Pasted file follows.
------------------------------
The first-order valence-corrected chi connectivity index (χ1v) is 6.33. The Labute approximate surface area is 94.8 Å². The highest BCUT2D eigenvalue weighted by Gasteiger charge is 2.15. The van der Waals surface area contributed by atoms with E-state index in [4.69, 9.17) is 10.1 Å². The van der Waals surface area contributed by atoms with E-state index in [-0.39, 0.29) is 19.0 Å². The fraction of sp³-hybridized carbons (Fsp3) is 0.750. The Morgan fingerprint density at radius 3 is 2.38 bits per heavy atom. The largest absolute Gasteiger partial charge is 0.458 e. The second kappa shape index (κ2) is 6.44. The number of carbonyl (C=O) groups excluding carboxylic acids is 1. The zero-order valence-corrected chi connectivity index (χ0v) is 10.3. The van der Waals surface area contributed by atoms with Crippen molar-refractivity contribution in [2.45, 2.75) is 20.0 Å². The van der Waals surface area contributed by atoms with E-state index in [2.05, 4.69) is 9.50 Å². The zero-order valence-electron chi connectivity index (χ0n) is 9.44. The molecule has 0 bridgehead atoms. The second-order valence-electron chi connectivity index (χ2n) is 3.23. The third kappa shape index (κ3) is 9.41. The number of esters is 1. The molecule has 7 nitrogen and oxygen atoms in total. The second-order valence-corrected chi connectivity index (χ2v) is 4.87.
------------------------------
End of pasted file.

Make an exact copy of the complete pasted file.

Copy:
The first-order valence-corrected chi connectivity index (χ1v) is 6.33. The Labute approximate surface area is 94.8 Å². The highest BCUT2D eigenvalue weighted by Gasteiger charge is 2.15. The van der Waals surface area contributed by atoms with E-state index in [4.69, 9.17) is 10.1 Å². The van der Waals surface area contributed by atoms with E-state index in [-0.39, 0.29) is 19.0 Å². The fraction of sp³-hybridized carbons (Fsp3) is 0.750. The Morgan fingerprint density at radius 3 is 2.38 bits per heavy atom. The largest absolute Gasteiger partial charge is 0.458 e. The second kappa shape index (κ2) is 6.44. The number of carbonyl (C=O) groups excluding carboxylic acids is 1. The zero-order valence-corrected chi connectivity index (χ0v) is 10.3. The van der Waals surface area contributed by atoms with Crippen molar-refractivity contribution in [2.45, 2.75) is 20.0 Å². The van der Waals surface area contributed by atoms with E-state index in [2.05, 4.69) is 9.50 Å². The zero-order valence-electron chi connectivity index (χ0n) is 9.44. The molecule has 0 bridgehead atoms. The second-order valence-electron chi connectivity index (χ2n) is 3.23. The third kappa shape index (κ3) is 9.41. The number of esters is 1. The molecule has 7 nitrogen and oxygen atoms in total. The second-order valence-corrected chi connectivity index (χ2v) is 4.87.